Forget the styles on the catwalk — it’s in our nature to appreciate a toned body

The fashion shows of London, Milan, Paris and New York have been in full flow lately. The clothes on display often influence the minds and thoughts of the ladies who frequent the shows — but for those of you who didn’t quite manage to bag a front-row seat, you may be unaware that the fashion capitals are trying to influence Mother Nature’s design of the human form.

I’m not sure how to break it to you, so I might as well just give it to you straight. If you are in the gym, striving to be a lean, mean, love machine, it’s over. The six-pack abs? The rippling muscles? Finished. They’re no longer fashionable.

It’s true. Vanity Fair said so. They’ve just declared that the gym body is yesterday’s fashion. The creative director at Barney’s in New York supports the assertion, saying: “Male models have never been so concave. They’re on low-carb diets, and they don’t work out anymore — they jog. It’s a look coming out of Paris…”

Cliche

The head of Pucci International, a company that makes mannequins for upmarket retailers, says: “The gym body has almost become a cliché.”

But that’s not the worst of it. You know those large breasts many males are so fond of? They’re so last year. Style.com has named legs the latest erogenous zone.

That’s not so bad, though, when you consider the New York Times gave the title to clavicles. That’s right, clavicles. Breasts are so 2008, clavicles are so 2009!

Yes, bony parts are taking the place of fleshy parts. Pucci International reports the bestselling female mannequins are thin, flat-chested, narrow-hipped, and long-legged, with good collarbones.

Mother Nature would turn over in her grave.

Amy Fine Collins, the author of the Vanity Fair article that trumpets the extinction of all things abs and breasts (“The Shape of Thighs to Come”), says that bodies have always followed the lead of fashion and then quickly become passé.

Clavicles are hardly a body part that have been lusted for by the reptilian portion of a male’s brains.

I know that notions of what constitutes the ideal female body have been erratic through the years, and it varies from culture to culture, but the essence of what influences a male’s decisions has always been pretty much the same.

Males have always liked breasts and they’ve always worshipped a hip-to-waist ratio of about 70pc.

It’s merely our acceptance of body fat levels that have fluctuated.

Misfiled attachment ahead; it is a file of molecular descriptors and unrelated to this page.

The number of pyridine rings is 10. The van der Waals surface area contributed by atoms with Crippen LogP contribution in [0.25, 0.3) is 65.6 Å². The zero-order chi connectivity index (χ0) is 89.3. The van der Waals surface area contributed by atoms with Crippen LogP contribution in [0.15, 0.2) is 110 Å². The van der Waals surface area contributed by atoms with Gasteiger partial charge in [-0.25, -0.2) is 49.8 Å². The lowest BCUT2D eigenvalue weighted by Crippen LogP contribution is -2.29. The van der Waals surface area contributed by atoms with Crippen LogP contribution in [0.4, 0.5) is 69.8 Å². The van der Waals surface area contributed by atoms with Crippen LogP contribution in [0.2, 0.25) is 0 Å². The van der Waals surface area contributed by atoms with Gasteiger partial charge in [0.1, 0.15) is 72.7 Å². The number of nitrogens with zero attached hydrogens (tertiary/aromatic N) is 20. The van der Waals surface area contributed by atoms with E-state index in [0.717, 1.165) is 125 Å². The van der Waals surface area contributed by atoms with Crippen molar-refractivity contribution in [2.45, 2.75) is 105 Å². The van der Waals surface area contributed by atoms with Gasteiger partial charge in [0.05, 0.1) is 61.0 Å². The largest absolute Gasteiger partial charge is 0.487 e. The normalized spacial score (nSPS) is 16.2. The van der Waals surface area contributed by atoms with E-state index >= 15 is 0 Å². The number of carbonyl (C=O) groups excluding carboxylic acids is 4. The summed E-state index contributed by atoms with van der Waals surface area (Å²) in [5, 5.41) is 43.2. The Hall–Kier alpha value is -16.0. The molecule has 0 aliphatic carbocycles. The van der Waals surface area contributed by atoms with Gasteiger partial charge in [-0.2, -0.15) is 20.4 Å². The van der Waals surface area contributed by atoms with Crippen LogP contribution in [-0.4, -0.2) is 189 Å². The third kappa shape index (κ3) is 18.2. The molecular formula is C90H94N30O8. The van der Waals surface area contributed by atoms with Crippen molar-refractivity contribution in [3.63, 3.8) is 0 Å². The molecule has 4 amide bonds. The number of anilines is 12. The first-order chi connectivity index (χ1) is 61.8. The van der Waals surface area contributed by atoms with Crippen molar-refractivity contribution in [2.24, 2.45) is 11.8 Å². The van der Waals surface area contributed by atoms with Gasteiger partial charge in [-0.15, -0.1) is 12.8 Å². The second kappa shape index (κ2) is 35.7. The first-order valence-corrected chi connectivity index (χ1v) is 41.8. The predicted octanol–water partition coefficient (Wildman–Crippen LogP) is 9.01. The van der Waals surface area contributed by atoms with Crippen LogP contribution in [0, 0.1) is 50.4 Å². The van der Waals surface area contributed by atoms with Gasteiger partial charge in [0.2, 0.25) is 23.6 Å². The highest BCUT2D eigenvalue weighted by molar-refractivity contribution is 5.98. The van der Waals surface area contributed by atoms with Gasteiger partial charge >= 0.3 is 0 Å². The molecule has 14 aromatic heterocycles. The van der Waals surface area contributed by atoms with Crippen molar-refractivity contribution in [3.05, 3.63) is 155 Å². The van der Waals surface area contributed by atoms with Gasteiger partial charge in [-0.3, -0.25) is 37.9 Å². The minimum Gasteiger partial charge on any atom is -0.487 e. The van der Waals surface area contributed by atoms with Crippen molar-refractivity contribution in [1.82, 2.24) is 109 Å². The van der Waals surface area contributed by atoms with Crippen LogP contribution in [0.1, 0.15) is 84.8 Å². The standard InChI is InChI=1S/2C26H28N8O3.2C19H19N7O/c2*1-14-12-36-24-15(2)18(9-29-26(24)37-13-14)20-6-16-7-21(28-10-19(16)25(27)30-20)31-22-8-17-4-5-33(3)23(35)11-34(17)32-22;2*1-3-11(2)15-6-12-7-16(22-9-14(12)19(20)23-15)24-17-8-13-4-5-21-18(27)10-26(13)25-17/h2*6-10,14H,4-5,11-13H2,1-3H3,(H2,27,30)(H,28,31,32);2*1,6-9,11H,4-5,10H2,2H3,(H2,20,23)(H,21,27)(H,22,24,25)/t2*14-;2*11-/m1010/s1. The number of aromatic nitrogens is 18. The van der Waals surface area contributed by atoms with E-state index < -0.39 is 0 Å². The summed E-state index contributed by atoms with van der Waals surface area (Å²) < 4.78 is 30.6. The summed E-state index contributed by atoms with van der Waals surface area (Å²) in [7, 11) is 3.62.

Fashion is admittedly a powerful force in shaping our perceptions, but male and females’ internal wiring for procreation is immune to the vagaries of fashion.

Men and women’s structural body shapes are dictated by the inheritance of their parents’ genes. In the 1930s, a doctor named William H Sheldon developed the concept of somatotypes, or body types, to help us better understand our bodies.

There are three different body types: Ectomorph, Endomorph and Mesomorph. Ectomorphs have a small, narrow frame with long, lean muscles. Mesomorphs are more muscular and athletic with a medium-sized frame and wider shoulders. Endomorphs have a medium to large frame with a rounder figure.

You cannot change the structure but through the use of intellectual training by an experienced coach, you can target and shape the muscles to create an hourglass figure.

Illusion

That is what body-building is about: creating an illusion. The bigger the difference between a male’s shoulders and his waist, the greater the illusion of a V-shape, and a more “heroic” form.

Six-pack abs and lean muscles will always be in fashion for males; the size-zero male will never be in fashion.

From Hercules to John L Sullivan to Sandow to Muscle Beach to comic book superheroes to Sly Stallone, men have always gravitated towards muscle.

Fashion, on the other hand, is just a passing whim, destined to be dumped into the back of the closet with my bell-bottom trousers, loud disco shirts and Miami Vice-style shoes.

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